This year I’m thankful that, for the first time in years our nation is not at war. Nor are we struggling to survive a famine like the Dutch experienced in the winter of 1944-1945. Although I didn’t plan to write about their hongerwinter tragedy the very day before our annual feast of gratitude – it didn’t occur to me until late this afternoon that Thanksgiving Day was next up on my TNB Night Owl calendar – I am glad it worked out that way. With that reminder fresh in my mind of what true hardship is, I now feel truly appreciative for all that we, and our nation, have. Sure, things could be better, but they could also be much worse. On this Thanksgiving Day, I choose to gaze at a glass half full.
The following reprint is from last year’s Thanksgiving Day Night Owl. (It may be a very long time before I can produce anything better. To be sure, others can and will write something superior, but I think I’ve reached my limits.) There is one small but important change: “baked green bean salad” has been corrected to “baked green bean casserole”.
Throughout the first two decades of my youth, my grandmother always held Thanksgiving dinner at her house. Most of her sons had moved out of town or out of state; eventually so did most of her daughters, so we didn’t see extended family on my father’s side very often. I looked forward to Thanksgiving as much as Christmas, because it meant getting together with aunts and uncles and cousins that we saw only two or three times a year – or only once every few years. It was a very happy occasion.
In the early years (until I was about eight years old) there weren’t more than a handful of grandkids and maybe nine or ten adults (including spouses). The gatherings were often quite lively. We kids played in the partially-finished basement. There were board games, books, toys, and a ping pong table to keep us occupied. The adults would converse about this or that, eventually finding something they disagreed on to talk about. You could count on it ending in a shouting match. But no one’s feelings were hurt, at least not seriously. To me, it seemed to be part of the fun and entertainment of getting together with family.
The women helped Grandma in the kitchen, while the men setup the dining room. Grandma’s 1950-something suburban ranch was small: three tiny (by today’s standards) bedrooms, a bathroom, the kitchen, and a living room – but no actual dining room. After some rearranging of the furniture, the dining room table was assembled at one end of the living room. (After dinner, the leaves were removed and it folded into a sort of sideboard that sat against a wall, left unused most of the year – except it always had a bowl of mint candies on top). This table was for adults only. Anyone who was not a designated adult was assigned to sit at the kitchen table. The two tables weren’t more than ten feet apart, so our parents could keep an eye on us. The year I was promoted to the adult table was a very big deal (for me, anyway).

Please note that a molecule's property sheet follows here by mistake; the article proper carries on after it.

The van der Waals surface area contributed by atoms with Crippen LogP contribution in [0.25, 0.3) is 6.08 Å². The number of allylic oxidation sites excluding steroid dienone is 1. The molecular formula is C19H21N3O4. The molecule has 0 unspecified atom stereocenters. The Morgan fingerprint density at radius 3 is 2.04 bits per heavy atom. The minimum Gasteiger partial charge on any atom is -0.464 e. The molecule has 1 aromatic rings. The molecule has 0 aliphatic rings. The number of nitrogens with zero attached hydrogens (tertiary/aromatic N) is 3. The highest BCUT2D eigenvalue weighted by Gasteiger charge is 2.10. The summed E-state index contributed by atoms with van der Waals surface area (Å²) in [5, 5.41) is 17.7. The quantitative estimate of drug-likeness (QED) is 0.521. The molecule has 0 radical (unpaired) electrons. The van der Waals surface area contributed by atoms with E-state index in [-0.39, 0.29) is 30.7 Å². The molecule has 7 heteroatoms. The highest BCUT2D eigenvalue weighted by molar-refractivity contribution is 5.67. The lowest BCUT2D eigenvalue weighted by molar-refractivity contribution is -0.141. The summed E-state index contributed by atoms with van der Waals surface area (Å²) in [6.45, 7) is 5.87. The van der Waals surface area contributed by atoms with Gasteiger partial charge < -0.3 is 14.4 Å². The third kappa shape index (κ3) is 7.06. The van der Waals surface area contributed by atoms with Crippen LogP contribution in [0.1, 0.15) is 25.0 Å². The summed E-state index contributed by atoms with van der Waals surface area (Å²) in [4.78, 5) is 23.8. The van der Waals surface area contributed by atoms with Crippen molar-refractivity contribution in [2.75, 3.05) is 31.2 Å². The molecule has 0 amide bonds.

In later years, after additional young grandchildren were added to the family, and a few older grandchildren were admitted to the adult’s table, and a couple more marriages increased the adult population beyond the capacity of the dining room table, it was necessary to make other arrangements. By that time there were at least twelve or thirteen adults, and almost that many grandchildren. The only way to make it work was to commandeer the ping pong table in the basement. The ball net was replaced by several table cloths. Place settings of china and silverware filled every side leaving plently of room in the center of the table for the entrées and a couple of candles. (Which reminds me, one uncle-in-law from out of state taught us kids how to pass our finger through a candle flame without getting burned. He also explained the rules of football to me while the game was on TV one year.) The younger kids still had their own table off to the side. Thanksgiving dinner in the basement was every bit as enjoyable as it had been upstairs, complete with good company, humor, and wit.
Besides a big turkey, our family’s traditional side dishes included stuffing, mash potatoes and gravy, baked green bean casserole, corn, homemade cranberry sauce (with bits of orange added as I recall – my favorite), squash, pickles, rolls, and at least several other items I can’t recall at the moment. For desert, a couple different flavors of pie and ice cream. Looking back, I am stunned and bewildered at the quantity I consumed. It doesn’t seem physically possible.
Grandma continued to host Thanksgiving dinner at her house after I joined the service. Years went by before I’d see another turkey dinner at Grandma’s table. By then, more family members had moved far enough away that coming for Thanksgiving every year just wasn’t feasible for them. The large Thanksgiving Day gatherings came to an end. Grandma stopped hosting dinner and started being a guest at the home of one or another son or daughter.
Thanksgiving back then wasn’t really about food or abundance or prosperity or “freedom from want” as the Norman Rockwell painting above suggests. We had all those things, for sure. What made Thanksgiving special was being with family. I’m thankful for all the wonderful memories I have of past family gatherings, even as there will be no large gathering for me today. I’m thankful that I’ll be spending the day with one person, my wife. We’ll share a quiet Thanksgiving celebration together. Lastly, I’m thankful for my online family at TNB. I hope you all have a wonderful day, whatever your plans. I’ll be with you in spirit.
Question(s) of the Night: What fond memories of past Thanksgivings do you have? How are you celebrating Thanksgiving today? What are you thankful for?